Kidnap for ransom payments made to pirates in Somalia are difficult to track due to the payments being made in cash, according to the BBC. An estimated $80 million in ransom payments are believed to have been laundered by organized crime syndicates in the Gulf region, but this has been denied by Gulf authorities.
The BBC also has a breakdown by the United Nations on how the ransom payments are distributed.
Although there is no universal set of rules, a UN report based on information gathered from pirates based in the north-eastern village of Eyl, reveals some interesting information about how the ransom spoils are divided:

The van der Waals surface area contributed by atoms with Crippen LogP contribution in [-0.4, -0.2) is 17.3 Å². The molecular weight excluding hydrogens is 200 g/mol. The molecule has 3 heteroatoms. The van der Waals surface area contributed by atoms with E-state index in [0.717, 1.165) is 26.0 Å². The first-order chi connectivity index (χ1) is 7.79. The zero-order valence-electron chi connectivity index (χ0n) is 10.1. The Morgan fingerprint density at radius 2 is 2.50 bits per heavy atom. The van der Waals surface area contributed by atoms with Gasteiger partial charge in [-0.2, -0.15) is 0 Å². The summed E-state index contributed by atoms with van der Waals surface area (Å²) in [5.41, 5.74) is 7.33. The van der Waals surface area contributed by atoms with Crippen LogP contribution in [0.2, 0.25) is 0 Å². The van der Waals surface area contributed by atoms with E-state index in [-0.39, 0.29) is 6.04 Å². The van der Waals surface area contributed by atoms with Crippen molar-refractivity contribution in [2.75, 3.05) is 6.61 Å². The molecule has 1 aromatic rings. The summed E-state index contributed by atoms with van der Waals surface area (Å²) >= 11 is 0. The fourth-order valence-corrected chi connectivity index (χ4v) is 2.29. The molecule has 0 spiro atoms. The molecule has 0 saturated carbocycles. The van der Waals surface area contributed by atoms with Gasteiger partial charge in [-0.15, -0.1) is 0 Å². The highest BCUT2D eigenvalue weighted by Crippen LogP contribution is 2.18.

• Maritime militia, pirates involved in actual hijacking – 30%
• Ground militia (armed groups who control the territory where the pirates are based) – 10%
• Local community (elders and local officials) – 10%
• Financier – 20%
• Sponsor – 30%
The UN report found the payments are shared virtually equally between the maritime militia, although the first pirate to board the ship gets a double share or a vehicle.
And compensation is paid to the family of any pirate killed during the operation.